Young athlete J’auza James thrilled with debut in prestigious race
J’auza James is set for a busy few months but his long-term goal is to represent Bermuda at the Olympics games.
The Berkeley Institute honours student has a passion for Powerboat racing but is an all-round sportsman, competing in karting, triathlon, harness racing and track and field. He also has experience of international competition after representing the island in the Octathlon at this year’s Carifta Games in Jamaica.
Soon off to university, he will be experiencing the life changes that all young people must face, but not eveybody at the age of 17 has the dream of an Olympic medal.
“Upon graduating from the Berkeley Institute, I will be going off to university,” James said.
“I’m going to pursue a degree in mechanical engineering while competing and training hard to try to make it to the Olympics to represent Bermuda as a decathlete, where I hope to medal,” he said.
“I have very big ambitions and I am a very determined individual.”
James is still buzzing months after realising his dream of competing in the prestigious Rubis Around the Island Powerboat Race.
He fulfilled his ambition when competing alongside father, Daric Seymour, in the S class during the annual spectacle in August.
“My all-time big dream is to race around the island with my father and win,” James told The Royal Gazette. “I waited years to get in the boat and race with my dad.
“From a toddler I have always been around some form of racing as my father and godfather [Andy Stoneham] were racing together in the S class from the time I was born. I was always present on race days.
“In 2012, my father purchased his own S class boat and from that time I knew my father and I would one day race together.”
James’s debut in the prestigious race was anything but a bed of roses.
“The race actually did not go as planned as we had some unfortunate setbacks,” he said. “We unexpectedly had an engine issue at the start of the race, which forced us to travel back to Stone Crusher Corner to the trailer to fix the issue, in order to start and then complete the race.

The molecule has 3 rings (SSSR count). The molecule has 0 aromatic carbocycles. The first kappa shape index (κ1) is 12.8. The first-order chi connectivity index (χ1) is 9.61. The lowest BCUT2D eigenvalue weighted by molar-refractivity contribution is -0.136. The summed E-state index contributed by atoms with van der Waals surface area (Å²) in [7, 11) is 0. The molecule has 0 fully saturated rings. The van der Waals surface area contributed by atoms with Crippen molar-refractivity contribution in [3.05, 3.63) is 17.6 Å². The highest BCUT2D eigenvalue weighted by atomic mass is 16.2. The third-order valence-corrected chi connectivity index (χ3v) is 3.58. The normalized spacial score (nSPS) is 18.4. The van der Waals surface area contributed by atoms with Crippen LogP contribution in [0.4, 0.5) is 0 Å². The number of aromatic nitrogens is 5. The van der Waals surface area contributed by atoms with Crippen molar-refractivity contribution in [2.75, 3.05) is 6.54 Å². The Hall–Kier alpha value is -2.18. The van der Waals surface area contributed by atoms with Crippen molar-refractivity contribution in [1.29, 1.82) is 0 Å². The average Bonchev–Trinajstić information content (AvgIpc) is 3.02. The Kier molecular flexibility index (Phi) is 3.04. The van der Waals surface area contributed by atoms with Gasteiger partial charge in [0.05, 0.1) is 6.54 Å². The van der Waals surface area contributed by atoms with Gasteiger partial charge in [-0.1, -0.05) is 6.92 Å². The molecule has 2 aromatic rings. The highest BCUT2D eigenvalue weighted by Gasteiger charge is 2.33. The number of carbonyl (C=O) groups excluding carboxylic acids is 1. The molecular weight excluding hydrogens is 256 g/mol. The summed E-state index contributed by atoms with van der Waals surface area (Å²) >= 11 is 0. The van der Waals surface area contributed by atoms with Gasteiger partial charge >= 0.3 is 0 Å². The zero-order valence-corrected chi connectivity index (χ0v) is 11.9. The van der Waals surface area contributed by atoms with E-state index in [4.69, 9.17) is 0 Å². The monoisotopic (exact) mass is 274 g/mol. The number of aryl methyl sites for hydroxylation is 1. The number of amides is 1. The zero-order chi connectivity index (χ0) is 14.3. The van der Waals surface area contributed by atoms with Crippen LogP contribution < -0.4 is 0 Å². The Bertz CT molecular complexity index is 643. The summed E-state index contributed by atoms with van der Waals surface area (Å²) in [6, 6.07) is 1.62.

“As we were sitting at the water’s edge repairing the issue, the S class started. It took us a few minutes but we fixed the problem and went down to take the start flag officially after everyone else had already left.”
While that was an inconvenience, the setback did little to dampen what proved to be a thrilling and memorable experience for the teenager.
“The race was extremely exciting from start to finish and I was having a blast,” James said. “At that level it was like being thrown into the deep end of the pool and learning how to swim.
“It was very challenging having to complete the journey with just sight and the wave of a hand because I lost all communication with my dad, the throttle man, at Hog Fish Beacon. I was kind of on my own from there on out.
“It was very intimidating being the youngest driver to ever drive an S class boat around the island. I had so many thoughts going through my head but I stayed focused and worked through it all.”
James is the first driver from the Bermuda Power Boat Association’s fledgeling youth programme to compete in the race.
“It’s an awesome feeling being the first driver from the youth programme to advance into a bigger boat,” he said. “This opens up doorways for the club to inherit more young drivers and build a great foundation helping to rebuild the club’s legacy.
“If they see that one driver can achieve a goal such as this it will allow them to try even harder to be recognised or even create dreams to be on a bigger platform. So I truly am delighted to say that I want to be an inspiration for more of the young drivers to start and come through the ranks.”
James enjoyed a successful season in the junior class being crowned champion.
“The highlight for me last season would be winning the junior class and being the first name on the Llewellyn Lew Hollis sportsmanship award, which I was truly honoured to win,” he said.